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NaCl

Posted Apr 26 2011 8:48pm


"The cure for anything is salt water - sweat, tears, or the sea."
~Isak Dinesen



I have to apologize for such downer posts lately. They have been far from motivating, but I'd be lying to myself and disrespecting my readers if I posted something bubbly, sarcastic, and "go get 'em!" when that is far from this temporary reality of mine. There was a fleeting moment where I worried about that, but at the end of the day, the ups, the downs... I am who I am and this blog is what it is.  

The past 48 hours have been filled with emotion, so much emotion. It is swirling around in my heart and my head, itching to come out, but I just don't know that I have the right words. I contemplated not even blogging about any of it, because I don't want, nor deserve any sympathy, for today my heart aches not for myself, but for others.   The love of my life lost his best friend of 17 years on Sunday.  A tragic ending that should have never happened, but at the same time, I'm not sure there was much more anyone could have done to prevent it.  I pray that he has found the peace he so desperately sought while here on earth. 

I've felt the heartache of losing a friend or family member, but I am finding it equally as hard, if not harder, to watch someone you love with all of your heart lose someone close to them, especially in such a tragic way.  We all grieve in our own time. It's a process, as so many people keep reminding me, a process that our heart guides.  And it is so, so hard to sit by and watch someone you love go through that process. I wish I could take away the pain. I wish I could take on the burden of grieving for him.  Heck, I wish I even knew what to say. I feel like I'm not doing/saying enough.  I feel like I'm doing too much.  I feel like I should shut my mouth.   I'm not easily made speechless, but ... I feel speechless.   Which brings us full circle, because quite frankly, there is nothing I CAN do, other than exude love and support.  Grief is a process, and this one is not mine to bear.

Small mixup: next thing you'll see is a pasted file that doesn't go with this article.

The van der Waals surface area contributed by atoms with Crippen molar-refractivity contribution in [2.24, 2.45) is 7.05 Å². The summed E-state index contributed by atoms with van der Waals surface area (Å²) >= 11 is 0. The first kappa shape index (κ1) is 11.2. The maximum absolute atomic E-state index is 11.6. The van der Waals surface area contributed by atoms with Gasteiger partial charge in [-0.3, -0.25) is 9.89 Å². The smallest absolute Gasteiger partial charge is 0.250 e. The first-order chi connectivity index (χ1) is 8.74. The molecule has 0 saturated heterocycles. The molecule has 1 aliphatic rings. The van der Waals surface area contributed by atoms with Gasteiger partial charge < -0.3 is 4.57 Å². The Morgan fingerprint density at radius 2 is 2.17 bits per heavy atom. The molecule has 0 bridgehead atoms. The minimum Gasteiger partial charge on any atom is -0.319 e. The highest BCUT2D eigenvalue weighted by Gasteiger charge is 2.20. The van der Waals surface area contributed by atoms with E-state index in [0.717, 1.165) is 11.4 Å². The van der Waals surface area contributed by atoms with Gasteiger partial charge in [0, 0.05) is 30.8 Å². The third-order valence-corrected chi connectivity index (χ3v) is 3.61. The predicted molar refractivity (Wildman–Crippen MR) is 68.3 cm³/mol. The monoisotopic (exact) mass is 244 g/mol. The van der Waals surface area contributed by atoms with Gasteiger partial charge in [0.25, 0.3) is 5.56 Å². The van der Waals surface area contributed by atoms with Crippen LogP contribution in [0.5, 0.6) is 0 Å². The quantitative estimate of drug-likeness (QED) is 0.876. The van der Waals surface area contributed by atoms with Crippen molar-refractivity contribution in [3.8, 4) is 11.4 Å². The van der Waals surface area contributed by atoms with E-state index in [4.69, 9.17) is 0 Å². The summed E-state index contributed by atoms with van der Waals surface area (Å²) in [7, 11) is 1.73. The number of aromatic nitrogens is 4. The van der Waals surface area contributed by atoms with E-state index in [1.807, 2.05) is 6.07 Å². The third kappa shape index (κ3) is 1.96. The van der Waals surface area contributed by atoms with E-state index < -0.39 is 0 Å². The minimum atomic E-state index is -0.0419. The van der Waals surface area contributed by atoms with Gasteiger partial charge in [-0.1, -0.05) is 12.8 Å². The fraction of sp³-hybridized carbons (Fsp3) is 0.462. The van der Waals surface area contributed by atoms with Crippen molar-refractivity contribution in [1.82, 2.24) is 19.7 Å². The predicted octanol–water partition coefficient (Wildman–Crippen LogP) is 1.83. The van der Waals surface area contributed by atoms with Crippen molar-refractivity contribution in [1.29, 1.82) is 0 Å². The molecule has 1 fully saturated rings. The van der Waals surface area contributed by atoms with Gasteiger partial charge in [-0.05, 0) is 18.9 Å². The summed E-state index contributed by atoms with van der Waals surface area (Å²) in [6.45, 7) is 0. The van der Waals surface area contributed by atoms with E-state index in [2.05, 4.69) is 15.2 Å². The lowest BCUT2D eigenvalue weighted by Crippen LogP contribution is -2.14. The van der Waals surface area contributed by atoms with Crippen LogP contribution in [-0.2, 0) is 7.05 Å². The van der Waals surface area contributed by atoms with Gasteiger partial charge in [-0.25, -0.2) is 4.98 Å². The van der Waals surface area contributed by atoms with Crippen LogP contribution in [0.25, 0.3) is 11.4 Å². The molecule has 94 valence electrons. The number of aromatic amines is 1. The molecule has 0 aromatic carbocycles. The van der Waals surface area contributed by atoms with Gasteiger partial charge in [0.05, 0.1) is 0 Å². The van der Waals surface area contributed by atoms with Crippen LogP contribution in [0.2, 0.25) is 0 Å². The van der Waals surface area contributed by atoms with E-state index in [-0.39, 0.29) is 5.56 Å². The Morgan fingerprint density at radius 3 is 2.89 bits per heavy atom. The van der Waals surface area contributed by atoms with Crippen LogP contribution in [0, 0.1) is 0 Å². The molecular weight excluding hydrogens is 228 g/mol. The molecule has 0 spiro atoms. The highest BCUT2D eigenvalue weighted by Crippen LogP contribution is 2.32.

But this recognition that there is nothing I can do to "fix" this in my typical mama-bear fashion has left me with a feeling I've never felt before.  So much raw emotion bouncing around inside that my heart, my head, my body...that I feel numb.  It's  a combination of anger, sadness, empathy, and acceptance and comfort in my own faith in God, knowing that while this may hurt and make no sense at all to us right now (or ever), He has a plan for each and every one of us.

And so I do what I know how to do best. I run. I've discovered what treadmills are perfect for: the moments you want to completely zone out from the entire world.  No need to worry about traffic or dogs or potholes in the road.  Where you can focus simply on the physical pain, as it tears down the wall of numbness and lets the raw emotions out. Moments where you can focus on nothing but the aching in your legs, your lungs, your heart...where the dripping sweat and gasping for air remind you of how amazing, and glorious and tragically short life really is.  And then the feelings you feel are yours and yours alone, you can't hide them or ignore them  or suppress them when you run.  Running makes you vulnerable, and perhaps, in a world where I tend to hold all of my emotions in...that's why I feel so compelled to run.

And in the end, I feel relief. Partially due to the instant remedy of catecholamines & endorphins, partially due to the forced acknowledgement of how I'm REALLY feeling.   And thus, once again, I'm absolutely convinced half of the worlds problems would be solved if we would just take 30 minutes out of each day and run our hearts out...





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